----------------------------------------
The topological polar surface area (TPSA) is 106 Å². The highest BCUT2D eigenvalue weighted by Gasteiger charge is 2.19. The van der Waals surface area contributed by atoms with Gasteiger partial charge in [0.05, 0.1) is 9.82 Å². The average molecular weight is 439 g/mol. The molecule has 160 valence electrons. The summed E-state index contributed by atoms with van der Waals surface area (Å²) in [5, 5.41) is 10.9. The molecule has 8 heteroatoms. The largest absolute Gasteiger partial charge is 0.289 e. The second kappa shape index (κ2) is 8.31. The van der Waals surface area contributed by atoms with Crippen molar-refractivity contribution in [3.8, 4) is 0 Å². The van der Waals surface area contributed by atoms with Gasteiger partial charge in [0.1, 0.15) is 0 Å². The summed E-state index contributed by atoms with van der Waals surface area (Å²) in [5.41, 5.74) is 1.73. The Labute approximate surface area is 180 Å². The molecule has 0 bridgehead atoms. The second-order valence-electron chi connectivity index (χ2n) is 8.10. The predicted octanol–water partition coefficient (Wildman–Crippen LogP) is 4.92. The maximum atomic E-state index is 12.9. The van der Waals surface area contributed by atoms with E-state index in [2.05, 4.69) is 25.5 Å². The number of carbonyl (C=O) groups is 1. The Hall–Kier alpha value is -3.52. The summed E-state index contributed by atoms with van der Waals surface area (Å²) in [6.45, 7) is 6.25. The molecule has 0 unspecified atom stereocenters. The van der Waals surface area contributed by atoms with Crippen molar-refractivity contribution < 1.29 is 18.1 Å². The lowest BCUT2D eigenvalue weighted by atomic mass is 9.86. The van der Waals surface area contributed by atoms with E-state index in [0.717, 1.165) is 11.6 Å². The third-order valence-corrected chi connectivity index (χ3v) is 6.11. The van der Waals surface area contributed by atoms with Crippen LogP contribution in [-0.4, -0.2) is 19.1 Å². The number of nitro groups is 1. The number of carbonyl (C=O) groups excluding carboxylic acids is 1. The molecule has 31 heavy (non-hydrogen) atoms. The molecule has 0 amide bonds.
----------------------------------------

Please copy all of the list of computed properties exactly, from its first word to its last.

The topological polar surface area (TPSA) is 106 Å². The highest BCUT2D eigenvalue weighted by Gasteiger charge is 2.19. The van der Waals surface area contributed by atoms with Gasteiger partial charge in [0.05, 0.1) is 9.82 Å². The average molecular weight is 439 g/mol. The molecule has 160 valence electrons. The summed E-state index contributed by atoms with van der Waals surface area (Å²) in [5, 5.41) is 10.9. The molecule has 8 heteroatoms. The largest absolute Gasteiger partial charge is 0.289 e. The second kappa shape index (κ2) is 8.31. The van der Waals surface area contributed by atoms with Crippen molar-refractivity contribution in [3.8, 4) is 0 Å². The van der Waals surface area contributed by atoms with Gasteiger partial charge in [0.1, 0.15) is 0 Å². The summed E-state index contributed by atoms with van der Waals surface area (Å²) in [5.41, 5.74) is 1.73. The Labute approximate surface area is 180 Å². The molecule has 0 bridgehead atoms. The second-order valence-electron chi connectivity index (χ2n) is 8.10. The predicted octanol–water partition coefficient (Wildman–Crippen LogP) is 4.92. The maximum atomic E-state index is 12.9. The van der Waals surface area contributed by atoms with E-state index in [2.05, 4.69) is 25.5 Å². The number of carbonyl (C=O) groups is 1. The Hall–Kier alpha value is -3.52. The summed E-state index contributed by atoms with van der Waals surface area (Å²) in [6.45, 7) is 6.25. The molecule has 0 unspecified atom stereocenters. The van der Waals surface area contributed by atoms with Crippen molar-refractivity contribution < 1.29 is 18.1 Å². The lowest BCUT2D eigenvalue weighted by atomic mass is 9.86. The van der Waals surface area contributed by atoms with E-state index in [0.717, 1.165) is 11.6 Å². The third-order valence-corrected chi connectivity index (χ3v) is 6.11. The van der Waals surface area contributed by atoms with Crippen LogP contribution in [-0.4, -0.2) is 19.1 Å². The number of nitro groups is 1. The number of carbonyl (C=O) groups excluding carboxylic acids is 1. The molecule has 31 heavy (non-hydrogen) atoms. The molecule has 0 amide bonds.